Ratko Mladić’s name was splashed across the straplines of 24-hour news channels today after the former Bosnian Serb army chief was detained in an area of northern Serbia.
The arrest was made in the town of Lazarevo – in the autonomous Vojvodina province, a veritable linguistic spaghetti junction.
Few places in Europe act as such a crossroads of languages.
The area’s six official languages means it is The Autonomous Province of Vojvodina six times over:
- Аутономна Покрајина Војводина
- Autonomna Pokrajina Vojvodina
- Vajdaság Autonóm Tartomány
- Autonómna Pokrajina Vojvodina
- Provincia Autonomă Voivodina
- Автономна Покраїна Войводина
Can you identify the different languages? It’s: Serbian, Croatian, Hungarian, Slovak, Romanian and Rusyn.
You’ll notice that the first two are the same, except for the alphabets. The languages of the Balkans could take up quite a few posts – save to say that one Yugoslavian language with ‘dialects’ gave birth to a new raft of official state languages as it split up (Serbian, Croatian, Bosnian) – and then split further (adding Montenegrin – although note there is no ‘Kosovan’ – just Kosovar Albanian).
The language that really interests me is the last one: Rusyn. You might not have heard of it. And whether or not it’s a language at all – rather than a dialect (and, lord, that’d be a big tangent) is very much a moot point for Slavicists.
There are two dialects: Carpathian – spoken around the borderlands of Slovakia, Poland, Hungary and Ukraine, and Pannonian – spoken in Vojvodina.
And although it looks and sounds a lot like Ukrainian, the only place Pannonian Rusyn is officially recognised is in this province in northern Serbia.
I remember studying it at university: there was debate as to whether it fits into the Western, Eastern of Southern group of Slavonic languages. Could it be classified as the fourth illusive member of the Eastern linguistic bloc, joining Russian, Ukrainian and Belarusian?
The problem is that Carpathian Rusyn is closer to Russian and Ukrainian and could probably be classified as Eastern, but Pannonian Rusyn is a real mix – it’s similar to Slovak (a West Slavonic language), but takes its phonetics and vocab from Ukrainian (East Slavonic) – and then geographically it’s in an area dominated by South Slavonic languages – the languages of the former Yugoslav republics, Bulgarian and Macedonia.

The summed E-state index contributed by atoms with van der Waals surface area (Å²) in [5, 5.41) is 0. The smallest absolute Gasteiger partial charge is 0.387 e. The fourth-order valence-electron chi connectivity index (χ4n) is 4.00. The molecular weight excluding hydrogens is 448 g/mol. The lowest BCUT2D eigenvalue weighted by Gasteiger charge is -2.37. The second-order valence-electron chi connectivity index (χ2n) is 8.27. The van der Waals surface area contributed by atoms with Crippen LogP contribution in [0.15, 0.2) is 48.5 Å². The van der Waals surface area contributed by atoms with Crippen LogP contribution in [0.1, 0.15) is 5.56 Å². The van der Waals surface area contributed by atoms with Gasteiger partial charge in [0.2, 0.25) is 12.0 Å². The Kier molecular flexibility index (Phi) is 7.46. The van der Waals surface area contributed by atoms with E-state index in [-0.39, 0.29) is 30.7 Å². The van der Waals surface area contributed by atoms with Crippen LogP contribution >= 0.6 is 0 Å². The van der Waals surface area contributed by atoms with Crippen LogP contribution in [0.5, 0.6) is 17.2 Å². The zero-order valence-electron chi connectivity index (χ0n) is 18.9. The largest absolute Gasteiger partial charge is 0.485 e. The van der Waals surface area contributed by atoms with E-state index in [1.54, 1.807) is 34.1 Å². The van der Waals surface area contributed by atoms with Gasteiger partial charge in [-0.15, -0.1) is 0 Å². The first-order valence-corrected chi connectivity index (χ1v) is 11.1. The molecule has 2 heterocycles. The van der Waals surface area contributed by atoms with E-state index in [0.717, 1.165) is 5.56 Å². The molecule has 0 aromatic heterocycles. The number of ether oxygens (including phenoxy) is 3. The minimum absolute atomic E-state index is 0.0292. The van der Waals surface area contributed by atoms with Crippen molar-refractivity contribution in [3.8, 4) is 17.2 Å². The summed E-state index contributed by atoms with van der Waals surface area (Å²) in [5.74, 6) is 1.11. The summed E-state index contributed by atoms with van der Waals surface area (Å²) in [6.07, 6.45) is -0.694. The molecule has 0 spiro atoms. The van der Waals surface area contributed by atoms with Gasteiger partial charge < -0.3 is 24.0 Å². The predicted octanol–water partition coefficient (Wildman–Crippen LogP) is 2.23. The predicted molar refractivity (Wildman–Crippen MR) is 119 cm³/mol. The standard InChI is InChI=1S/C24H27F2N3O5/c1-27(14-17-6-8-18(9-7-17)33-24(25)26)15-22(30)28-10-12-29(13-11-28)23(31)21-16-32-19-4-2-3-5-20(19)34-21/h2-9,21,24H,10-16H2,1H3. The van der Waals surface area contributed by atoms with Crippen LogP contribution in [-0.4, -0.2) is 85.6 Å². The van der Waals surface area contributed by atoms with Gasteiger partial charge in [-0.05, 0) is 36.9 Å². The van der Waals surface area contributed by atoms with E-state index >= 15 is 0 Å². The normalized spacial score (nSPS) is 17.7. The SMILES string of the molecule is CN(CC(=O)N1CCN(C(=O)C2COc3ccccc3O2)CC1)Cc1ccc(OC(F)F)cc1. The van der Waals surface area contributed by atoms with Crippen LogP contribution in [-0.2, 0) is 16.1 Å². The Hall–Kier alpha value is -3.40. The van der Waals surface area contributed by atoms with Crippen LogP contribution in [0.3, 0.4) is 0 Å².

Unless we’re talking about making two new languages – or leaving one as a dialect, then Rusyn as a whole is a slippery character, as you can’t assign it to any of those language groups with confidence: it straddles a number of countries but isn’t officially recognised by any of them as an official language for the country, and it straddles all the different Slavonic language groups.
Further west from where Mladić was arrested, over towards Croatia, is the village of Ruski Krstur – population: a little over 5,000.
Ruski Krstur is seen as where Pannonian Rusyn’s true heart lies – a significant proportion of its villagers speak Rusyn (although a number of the population have moved to the Canadian town of North Battleford).
The local radio there broadcasts some shows in Rusyn – but it accounts for less 4% of their output.
As Rusyn is very much at the crossroads of the Slavonic languages, with no other language in the group bringing together so many different features, it is sometimes known as the Slavonic Esperanto.
But where that sounds quite futuristic, it would seem that Rusyn is seen – even by its speakers – as a thing of the past, destined to die out as no one takes it particularly seriously.
But while Rusyn’s future hangs in the balance, Ratko Mladić’s future seems a little more certain.